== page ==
Hello! I have extensive gardens around my house, which I bought 3 years ago. I removed all the grass on the property, and instead landscaped with perennials, shrubs and small trees. The neighbour behind my house has a small shed which is a couple of feet away from the chain-link fence separating our properties, and in the corner beside their shed and right next to the fence — where they cannot see it — is what I believe is a young walnut tree, growing vigorously, which I noticed when I started to clear out an old compost pile beside the fence in this area. I know its roots’ juglans will cause problems eventually with most of my plantings (and perhaps the mature lilac shrubs along the fence line), but I wondered how much time I have before it really becomes a problem, and if I need to sneak through the opening in the fence sooner rather than later and dispose of this tree, and what would be the best way to do it. Thanks for your advice!
You certainly will have a problem if what you suspect is a black walnut tree (Juglans nigra) growing in the corner of your neighbours garden. Speed is of the essence here if you want this walnut tree removed. The more established it becomes the harder it will be to do this. Furthermore, in Toronto we have the Private Tree By-Law that regulates the injury or removal of privately owned trees which measure 30cm or more in diameter when measured at a height of 1.4meters above ground level. Hopefully this tree hasn’t reached this size.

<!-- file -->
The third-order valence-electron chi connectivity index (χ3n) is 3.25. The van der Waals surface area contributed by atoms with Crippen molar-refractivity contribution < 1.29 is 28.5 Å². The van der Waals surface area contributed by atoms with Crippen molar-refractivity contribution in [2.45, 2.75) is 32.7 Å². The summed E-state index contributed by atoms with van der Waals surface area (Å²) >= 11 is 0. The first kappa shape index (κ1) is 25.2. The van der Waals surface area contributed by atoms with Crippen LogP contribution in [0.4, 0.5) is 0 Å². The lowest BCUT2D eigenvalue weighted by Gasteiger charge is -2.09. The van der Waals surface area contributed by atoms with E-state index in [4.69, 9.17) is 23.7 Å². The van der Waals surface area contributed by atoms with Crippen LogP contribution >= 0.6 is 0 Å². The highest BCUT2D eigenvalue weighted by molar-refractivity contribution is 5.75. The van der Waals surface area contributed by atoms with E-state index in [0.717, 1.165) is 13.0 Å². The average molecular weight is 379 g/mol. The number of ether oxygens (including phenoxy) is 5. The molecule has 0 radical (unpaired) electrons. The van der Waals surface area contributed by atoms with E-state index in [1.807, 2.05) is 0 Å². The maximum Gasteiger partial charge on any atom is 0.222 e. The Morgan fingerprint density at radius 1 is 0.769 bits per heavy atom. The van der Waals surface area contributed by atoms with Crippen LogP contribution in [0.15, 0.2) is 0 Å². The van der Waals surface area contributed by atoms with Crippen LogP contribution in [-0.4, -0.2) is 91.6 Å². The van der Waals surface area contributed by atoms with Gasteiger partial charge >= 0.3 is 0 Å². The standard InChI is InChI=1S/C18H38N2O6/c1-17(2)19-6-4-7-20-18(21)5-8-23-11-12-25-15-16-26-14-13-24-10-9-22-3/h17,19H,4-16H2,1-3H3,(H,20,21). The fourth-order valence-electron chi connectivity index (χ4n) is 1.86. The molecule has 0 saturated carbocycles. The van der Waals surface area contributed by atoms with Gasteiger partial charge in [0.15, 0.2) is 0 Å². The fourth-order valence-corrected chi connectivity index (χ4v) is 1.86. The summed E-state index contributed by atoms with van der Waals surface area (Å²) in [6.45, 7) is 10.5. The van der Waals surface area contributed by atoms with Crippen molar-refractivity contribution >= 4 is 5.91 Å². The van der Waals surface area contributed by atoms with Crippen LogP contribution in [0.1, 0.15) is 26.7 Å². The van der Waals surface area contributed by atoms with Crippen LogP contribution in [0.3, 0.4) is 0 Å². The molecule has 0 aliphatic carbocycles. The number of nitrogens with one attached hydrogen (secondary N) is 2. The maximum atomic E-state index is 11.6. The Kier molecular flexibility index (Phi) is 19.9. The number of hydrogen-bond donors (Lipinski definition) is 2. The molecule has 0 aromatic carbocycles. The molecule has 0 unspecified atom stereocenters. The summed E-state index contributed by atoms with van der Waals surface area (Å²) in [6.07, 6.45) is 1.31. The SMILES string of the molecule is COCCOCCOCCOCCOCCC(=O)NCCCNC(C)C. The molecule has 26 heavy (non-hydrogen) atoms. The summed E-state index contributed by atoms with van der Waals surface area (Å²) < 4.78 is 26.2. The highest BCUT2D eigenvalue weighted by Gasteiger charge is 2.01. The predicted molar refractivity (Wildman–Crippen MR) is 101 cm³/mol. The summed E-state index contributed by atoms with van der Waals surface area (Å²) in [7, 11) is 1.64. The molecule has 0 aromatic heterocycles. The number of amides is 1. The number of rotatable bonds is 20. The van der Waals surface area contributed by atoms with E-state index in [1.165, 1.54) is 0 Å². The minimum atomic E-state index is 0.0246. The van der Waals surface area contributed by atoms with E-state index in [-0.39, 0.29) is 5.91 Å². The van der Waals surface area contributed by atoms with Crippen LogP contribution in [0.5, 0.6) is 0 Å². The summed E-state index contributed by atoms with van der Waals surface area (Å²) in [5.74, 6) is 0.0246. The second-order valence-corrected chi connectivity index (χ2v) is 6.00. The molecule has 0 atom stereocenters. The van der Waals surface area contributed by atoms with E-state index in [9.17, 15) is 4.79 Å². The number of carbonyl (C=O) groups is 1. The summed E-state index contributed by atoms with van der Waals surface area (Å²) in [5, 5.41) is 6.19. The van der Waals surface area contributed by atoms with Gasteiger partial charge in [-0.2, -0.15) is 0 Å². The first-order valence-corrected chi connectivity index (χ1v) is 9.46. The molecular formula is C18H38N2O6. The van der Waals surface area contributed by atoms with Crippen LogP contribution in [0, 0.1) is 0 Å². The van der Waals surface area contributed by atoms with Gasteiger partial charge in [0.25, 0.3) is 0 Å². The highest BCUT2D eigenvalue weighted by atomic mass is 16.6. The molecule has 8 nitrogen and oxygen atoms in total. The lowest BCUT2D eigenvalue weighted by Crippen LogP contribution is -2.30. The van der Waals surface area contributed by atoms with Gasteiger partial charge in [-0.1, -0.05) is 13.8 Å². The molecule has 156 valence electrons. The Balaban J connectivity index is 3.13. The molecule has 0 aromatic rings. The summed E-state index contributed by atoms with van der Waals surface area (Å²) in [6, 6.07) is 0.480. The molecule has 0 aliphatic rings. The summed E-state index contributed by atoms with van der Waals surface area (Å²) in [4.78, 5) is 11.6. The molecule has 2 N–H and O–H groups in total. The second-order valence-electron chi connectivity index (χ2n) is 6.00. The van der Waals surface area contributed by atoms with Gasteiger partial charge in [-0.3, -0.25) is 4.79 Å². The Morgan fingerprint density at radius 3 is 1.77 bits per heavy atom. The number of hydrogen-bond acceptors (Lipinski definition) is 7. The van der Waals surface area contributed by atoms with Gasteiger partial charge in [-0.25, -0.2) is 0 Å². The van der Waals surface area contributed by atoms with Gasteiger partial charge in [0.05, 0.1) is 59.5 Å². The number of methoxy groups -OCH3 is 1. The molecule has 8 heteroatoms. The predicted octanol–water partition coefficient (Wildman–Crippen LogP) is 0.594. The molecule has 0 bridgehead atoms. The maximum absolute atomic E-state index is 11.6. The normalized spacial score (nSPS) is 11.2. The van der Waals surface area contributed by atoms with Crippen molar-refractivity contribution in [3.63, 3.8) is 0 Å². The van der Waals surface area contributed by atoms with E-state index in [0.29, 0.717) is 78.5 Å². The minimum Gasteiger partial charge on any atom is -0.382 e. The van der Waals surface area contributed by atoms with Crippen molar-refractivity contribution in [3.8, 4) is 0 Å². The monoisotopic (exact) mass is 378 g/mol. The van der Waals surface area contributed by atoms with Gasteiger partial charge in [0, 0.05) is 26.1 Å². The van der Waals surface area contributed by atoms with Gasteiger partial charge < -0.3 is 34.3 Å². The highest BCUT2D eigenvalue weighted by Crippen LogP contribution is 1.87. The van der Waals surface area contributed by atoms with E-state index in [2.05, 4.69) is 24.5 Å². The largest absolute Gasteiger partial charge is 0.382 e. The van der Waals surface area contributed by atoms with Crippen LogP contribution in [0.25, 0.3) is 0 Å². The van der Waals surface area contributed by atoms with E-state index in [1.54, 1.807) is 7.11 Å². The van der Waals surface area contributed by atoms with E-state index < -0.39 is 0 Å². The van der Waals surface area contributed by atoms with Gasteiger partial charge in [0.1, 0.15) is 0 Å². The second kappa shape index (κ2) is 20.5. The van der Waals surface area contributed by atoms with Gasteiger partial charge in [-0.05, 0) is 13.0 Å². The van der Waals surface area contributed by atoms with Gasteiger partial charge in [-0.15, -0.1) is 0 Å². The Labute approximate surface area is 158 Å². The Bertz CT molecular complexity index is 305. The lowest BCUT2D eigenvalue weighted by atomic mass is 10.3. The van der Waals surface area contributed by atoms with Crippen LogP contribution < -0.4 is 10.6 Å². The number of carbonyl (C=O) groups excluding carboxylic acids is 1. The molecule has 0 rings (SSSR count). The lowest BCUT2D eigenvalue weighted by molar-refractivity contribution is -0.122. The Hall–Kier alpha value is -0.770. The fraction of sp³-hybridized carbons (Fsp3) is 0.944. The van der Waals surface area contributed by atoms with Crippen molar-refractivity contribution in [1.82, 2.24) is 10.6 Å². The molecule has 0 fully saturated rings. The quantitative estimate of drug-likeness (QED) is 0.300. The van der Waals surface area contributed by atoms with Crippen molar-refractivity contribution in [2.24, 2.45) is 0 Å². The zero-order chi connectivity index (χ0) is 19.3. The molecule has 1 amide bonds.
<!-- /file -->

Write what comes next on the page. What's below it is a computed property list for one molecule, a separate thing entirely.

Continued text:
Walnut trees produce a chemical called juglone, which inhibits the growth of many other plants by depriving them of the energy to grow well. Eventually such a tree will affect what you have planted in your garden. You mention that your neighbour many not even know that the tree is in their garden. What you really need to do is have a conversation with your neighbour. Explain the problem to them, even provide them with an information sheet (see below) and hopefully they will agree to have the young tree removed.
If you would like to confirm the identification of the tree you can send in a picture showing the tree shape and leaves to Ask a Toronto Master Gardener.
Please find links below to the Toronto Master Gardener Factsheet on Juglone and Black Walnut and the Ontario Ministry of Agriculture, Food and Rural Affairs (OMFRA) guide to Walnut Toxicity.